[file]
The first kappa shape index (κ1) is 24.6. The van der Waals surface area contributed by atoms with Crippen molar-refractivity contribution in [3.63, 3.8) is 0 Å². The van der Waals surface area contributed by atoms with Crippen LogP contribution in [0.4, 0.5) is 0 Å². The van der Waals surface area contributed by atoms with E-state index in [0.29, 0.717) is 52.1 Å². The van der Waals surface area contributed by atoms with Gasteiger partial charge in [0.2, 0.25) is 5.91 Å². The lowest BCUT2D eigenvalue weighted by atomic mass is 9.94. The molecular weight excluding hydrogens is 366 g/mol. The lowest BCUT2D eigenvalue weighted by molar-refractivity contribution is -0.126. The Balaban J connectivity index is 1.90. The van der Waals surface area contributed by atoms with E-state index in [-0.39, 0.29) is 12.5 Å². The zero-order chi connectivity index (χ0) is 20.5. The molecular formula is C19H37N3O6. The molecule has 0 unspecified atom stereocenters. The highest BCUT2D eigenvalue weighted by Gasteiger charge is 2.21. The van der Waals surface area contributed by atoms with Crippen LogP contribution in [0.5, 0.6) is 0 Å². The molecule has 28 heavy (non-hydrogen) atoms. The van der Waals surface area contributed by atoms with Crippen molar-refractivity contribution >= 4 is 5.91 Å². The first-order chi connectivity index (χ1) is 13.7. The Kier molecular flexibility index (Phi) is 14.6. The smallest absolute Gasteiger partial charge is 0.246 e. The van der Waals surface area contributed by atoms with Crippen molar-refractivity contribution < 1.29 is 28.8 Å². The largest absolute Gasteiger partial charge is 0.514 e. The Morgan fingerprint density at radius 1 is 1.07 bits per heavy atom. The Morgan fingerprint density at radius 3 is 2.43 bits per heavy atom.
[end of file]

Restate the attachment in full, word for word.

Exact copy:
The first kappa shape index (κ1) is 24.6. The van der Waals surface area contributed by atoms with Crippen molar-refractivity contribution in [3.63, 3.8) is 0 Å². The van der Waals surface area contributed by atoms with Crippen LogP contribution in [0.4, 0.5) is 0 Å². The van der Waals surface area contributed by atoms with E-state index in [0.29, 0.717) is 52.1 Å². The van der Waals surface area contributed by atoms with Gasteiger partial charge in [0.2, 0.25) is 5.91 Å². The lowest BCUT2D eigenvalue weighted by atomic mass is 9.94. The molecular weight excluding hydrogens is 366 g/mol. The lowest BCUT2D eigenvalue weighted by molar-refractivity contribution is -0.126. The Balaban J connectivity index is 1.90. The van der Waals surface area contributed by atoms with E-state index in [-0.39, 0.29) is 12.5 Å². The zero-order chi connectivity index (χ0) is 20.5. The molecular formula is C19H37N3O6. The molecule has 0 unspecified atom stereocenters. The highest BCUT2D eigenvalue weighted by Gasteiger charge is 2.21. The van der Waals surface area contributed by atoms with Crippen LogP contribution in [0.5, 0.6) is 0 Å². The molecule has 28 heavy (non-hydrogen) atoms. The van der Waals surface area contributed by atoms with Crippen molar-refractivity contribution >= 4 is 5.91 Å². The first-order chi connectivity index (χ1) is 13.7. The Kier molecular flexibility index (Phi) is 14.6. The smallest absolute Gasteiger partial charge is 0.246 e. The van der Waals surface area contributed by atoms with Crippen molar-refractivity contribution < 1.29 is 28.8 Å². The largest absolute Gasteiger partial charge is 0.514 e. The Morgan fingerprint density at radius 1 is 1.07 bits per heavy atom. The Morgan fingerprint density at radius 3 is 2.43 bits per heavy atom.